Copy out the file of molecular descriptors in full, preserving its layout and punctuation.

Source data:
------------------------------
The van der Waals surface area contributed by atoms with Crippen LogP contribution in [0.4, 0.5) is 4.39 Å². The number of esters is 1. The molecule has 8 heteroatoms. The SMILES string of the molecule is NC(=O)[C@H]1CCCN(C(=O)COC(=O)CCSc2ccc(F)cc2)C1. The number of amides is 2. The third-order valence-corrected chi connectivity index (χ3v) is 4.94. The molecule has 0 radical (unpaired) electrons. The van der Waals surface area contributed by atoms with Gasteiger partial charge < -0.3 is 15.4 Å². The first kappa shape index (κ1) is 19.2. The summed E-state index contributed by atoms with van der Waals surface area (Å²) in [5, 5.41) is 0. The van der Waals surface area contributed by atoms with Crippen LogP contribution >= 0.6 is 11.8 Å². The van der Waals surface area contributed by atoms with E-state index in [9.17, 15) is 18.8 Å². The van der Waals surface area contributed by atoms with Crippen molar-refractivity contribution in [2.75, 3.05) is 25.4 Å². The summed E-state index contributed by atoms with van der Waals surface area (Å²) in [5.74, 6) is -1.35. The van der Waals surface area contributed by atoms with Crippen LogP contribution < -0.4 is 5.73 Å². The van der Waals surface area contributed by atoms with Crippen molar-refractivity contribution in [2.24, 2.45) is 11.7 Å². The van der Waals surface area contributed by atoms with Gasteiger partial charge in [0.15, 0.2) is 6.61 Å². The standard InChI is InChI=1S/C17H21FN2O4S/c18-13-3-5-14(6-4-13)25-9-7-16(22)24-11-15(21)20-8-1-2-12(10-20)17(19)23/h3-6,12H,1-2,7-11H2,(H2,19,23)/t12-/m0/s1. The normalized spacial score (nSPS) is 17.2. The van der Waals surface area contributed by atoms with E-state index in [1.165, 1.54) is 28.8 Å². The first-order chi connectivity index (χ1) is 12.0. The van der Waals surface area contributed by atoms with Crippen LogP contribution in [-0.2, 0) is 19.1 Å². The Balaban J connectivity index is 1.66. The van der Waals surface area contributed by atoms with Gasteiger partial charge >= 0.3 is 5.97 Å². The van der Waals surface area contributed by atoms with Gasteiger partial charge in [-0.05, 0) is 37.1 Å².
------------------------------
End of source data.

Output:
The van der Waals surface area contributed by atoms with Crippen LogP contribution in [0.4, 0.5) is 4.39 Å². The number of esters is 1. The molecule has 8 heteroatoms. The SMILES string of the molecule is NC(=O)[C@H]1CCCN(C(=O)COC(=O)CCSc2ccc(F)cc2)C1. The number of amides is 2. The third-order valence-corrected chi connectivity index (χ3v) is 4.94. The molecule has 0 radical (unpaired) electrons. The van der Waals surface area contributed by atoms with Gasteiger partial charge < -0.3 is 15.4 Å². The first kappa shape index (κ1) is 19.2. The summed E-state index contributed by atoms with van der Waals surface area (Å²) in [5, 5.41) is 0. The van der Waals surface area contributed by atoms with Crippen LogP contribution >= 0.6 is 11.8 Å². The van der Waals surface area contributed by atoms with E-state index in [9.17, 15) is 18.8 Å². The van der Waals surface area contributed by atoms with Crippen molar-refractivity contribution in [2.75, 3.05) is 25.4 Å². The summed E-state index contributed by atoms with van der Waals surface area (Å²) in [5.74, 6) is -1.35. The van der Waals surface area contributed by atoms with Crippen LogP contribution < -0.4 is 5.73 Å². The van der Waals surface area contributed by atoms with Crippen molar-refractivity contribution in [2.24, 2.45) is 11.7 Å². The van der Waals surface area contributed by atoms with Gasteiger partial charge in [0.15, 0.2) is 6.61 Å². The standard InChI is InChI=1S/C17H21FN2O4S/c18-13-3-5-14(6-4-13)25-9-7-16(22)24-11-15(21)20-8-1-2-12(10-20)17(19)23/h3-6,12H,1-2,7-11H2,(H2,19,23)/t12-/m0/s1. The normalized spacial score (nSPS) is 17.2. The van der Waals surface area contributed by atoms with E-state index in [1.165, 1.54) is 28.8 Å². The first-order chi connectivity index (χ1) is 12.0. The van der Waals surface area contributed by atoms with Crippen LogP contribution in [-0.2, 0) is 19.1 Å². The Balaban J connectivity index is 1.66. The van der Waals surface area contributed by atoms with Gasteiger partial charge >= 0.3 is 5.97 Å². The van der Waals surface area contributed by atoms with Gasteiger partial charge in [-0.05, 0) is 37.1 Å².